Accidental overdose of drugs or toxic molecules can be dangerous and sometimes fatal.They call for emergency gastrointestinal decontamination. Activated charcoal (AC) has become one of the important tools for this objective and help in reducing the absorption of ingested toxins. AC is manufactured by heating common charcoal in the presence of a gas that causes the charcoal to develop a lot of interconnected pores and hard sponge like textural properties(Fig.1). The pores help in trapping surrounding chemicals and make this charcoal usable for a variety of biomedical and clinical purposes specially related to absorption. Activated charcoal can also be used to treat poisonings, reduce flatulence, lower cholesterol levels, prevent diarrhoea caused by drugs, reduce phosphate levels in dialysis, calm upset stomach and treat cholestasis during pregnancy etc. In recent times, activated charcoal has also been employed for topical usage such as in bandages for healing wounds and improving the skin appearance. Numerous studies have shown the potential of AC (either alone or in combination with other agents) in gastrointestinal decontamination caused by a variety of toxic molecules and drug overdose.
Fig.1 Pores formed in activated charcoal after processing of normal charcoal (Source: RSC publishing)
There have been numerous studies on decontamination and drug abuse treatment. For drug overdose treatment, the effect of AC on aspirin absorption in man was studied. The effect of activated charcoal on the gastrointestinal absorption of aspirin containing drinks was determined quantitatively in adults by assessing the amount of total salicylates excreted in the urine. When administered abundantly and promptly, AC showed significant inhibitory effect on the absorption of aspirin from solution, conventional tablets, enteric coated tablets, and sustained‐release tablets. This process was positively affected by increasing dose of AC, and negatively affected by the time interval between aspirin and AC administration.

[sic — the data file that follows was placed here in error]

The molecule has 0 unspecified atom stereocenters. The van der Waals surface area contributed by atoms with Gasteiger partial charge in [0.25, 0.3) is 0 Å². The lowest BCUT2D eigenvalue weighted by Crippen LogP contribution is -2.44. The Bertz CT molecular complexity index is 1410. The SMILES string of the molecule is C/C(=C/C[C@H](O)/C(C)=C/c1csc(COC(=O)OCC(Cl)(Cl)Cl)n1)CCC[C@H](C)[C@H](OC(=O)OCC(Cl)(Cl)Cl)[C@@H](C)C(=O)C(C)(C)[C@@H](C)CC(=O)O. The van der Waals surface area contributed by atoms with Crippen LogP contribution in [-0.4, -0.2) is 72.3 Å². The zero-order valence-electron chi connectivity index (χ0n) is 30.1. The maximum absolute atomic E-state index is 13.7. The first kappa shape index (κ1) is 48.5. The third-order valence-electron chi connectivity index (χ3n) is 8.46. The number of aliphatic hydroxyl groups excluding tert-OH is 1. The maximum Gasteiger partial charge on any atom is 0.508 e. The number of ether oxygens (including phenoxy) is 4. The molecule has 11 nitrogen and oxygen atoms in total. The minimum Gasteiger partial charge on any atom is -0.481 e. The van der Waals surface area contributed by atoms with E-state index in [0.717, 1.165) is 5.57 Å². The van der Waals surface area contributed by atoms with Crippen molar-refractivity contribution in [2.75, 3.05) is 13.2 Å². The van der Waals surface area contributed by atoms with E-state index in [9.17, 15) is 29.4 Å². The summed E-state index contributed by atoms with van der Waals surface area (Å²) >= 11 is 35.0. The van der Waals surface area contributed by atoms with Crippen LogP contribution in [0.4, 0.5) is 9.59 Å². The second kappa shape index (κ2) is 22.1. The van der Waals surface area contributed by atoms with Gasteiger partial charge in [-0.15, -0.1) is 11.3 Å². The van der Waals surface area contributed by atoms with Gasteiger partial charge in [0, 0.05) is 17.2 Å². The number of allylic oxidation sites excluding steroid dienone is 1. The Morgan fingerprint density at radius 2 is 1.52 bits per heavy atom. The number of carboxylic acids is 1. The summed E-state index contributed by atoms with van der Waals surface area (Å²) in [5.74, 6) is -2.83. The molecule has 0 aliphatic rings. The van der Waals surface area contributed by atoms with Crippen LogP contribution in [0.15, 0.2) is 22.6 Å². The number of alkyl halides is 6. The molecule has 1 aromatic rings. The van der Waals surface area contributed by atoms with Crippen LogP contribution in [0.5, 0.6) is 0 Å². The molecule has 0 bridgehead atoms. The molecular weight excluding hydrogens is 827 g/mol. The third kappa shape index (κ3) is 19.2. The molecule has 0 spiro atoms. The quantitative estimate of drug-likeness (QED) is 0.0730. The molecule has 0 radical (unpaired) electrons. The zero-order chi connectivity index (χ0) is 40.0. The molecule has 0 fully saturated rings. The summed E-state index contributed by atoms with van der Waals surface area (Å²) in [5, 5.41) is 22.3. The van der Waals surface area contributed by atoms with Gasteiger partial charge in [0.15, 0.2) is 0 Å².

Acetaminophen poisoning treatment using AC has also been investigated. A series of 981 consecutive acetaminophen poisonings were analysed and it was found that toxic concentrations of serum acetaminophen was uncommon in patients who ingested less than 10 g drug. In those who ingested more, AC appeared to reduce the number of patients who achieve toxic acetaminophen concentrations, hepatotoxicity and thus, reduced need for treatment and hospital stay. A large number of studies have been conducted separately to show the positive effect of AC on adsorption for various drug combinations such as digoxin, phenytoin and aspirin, carbamazepine and phenylbutazone. In one of experiments, it was shown that presence of food in the stomach of patients with drug overdosage modified the efficacy of activated charcoal and gave it more time to adsorb drugs in the gastrointestinal canal, possibly by slowing gastric emptying rate.
Apart from these studies, there have been numerous scientific examples to prove that AC has been an effective complexing agent for many drugs. The quantitative in vivo evidence accumulated so far indicates that AC can be a very valuable supplement in the initial treatment phases for acute drug ingestions not only for emergency care but also as a first aid measure in the home. It is well tolerated alone even in extremely high doses, and there is no known contraindication to its use in treatment of acute drug ingestion. It is immediately effective upon ingestion and can be given safely by nonprofessionals. Although it is not uniformly efficacious for all drugs, activated charcoal appears to be a generally useful adjunct for gastrointestinal decontamination.
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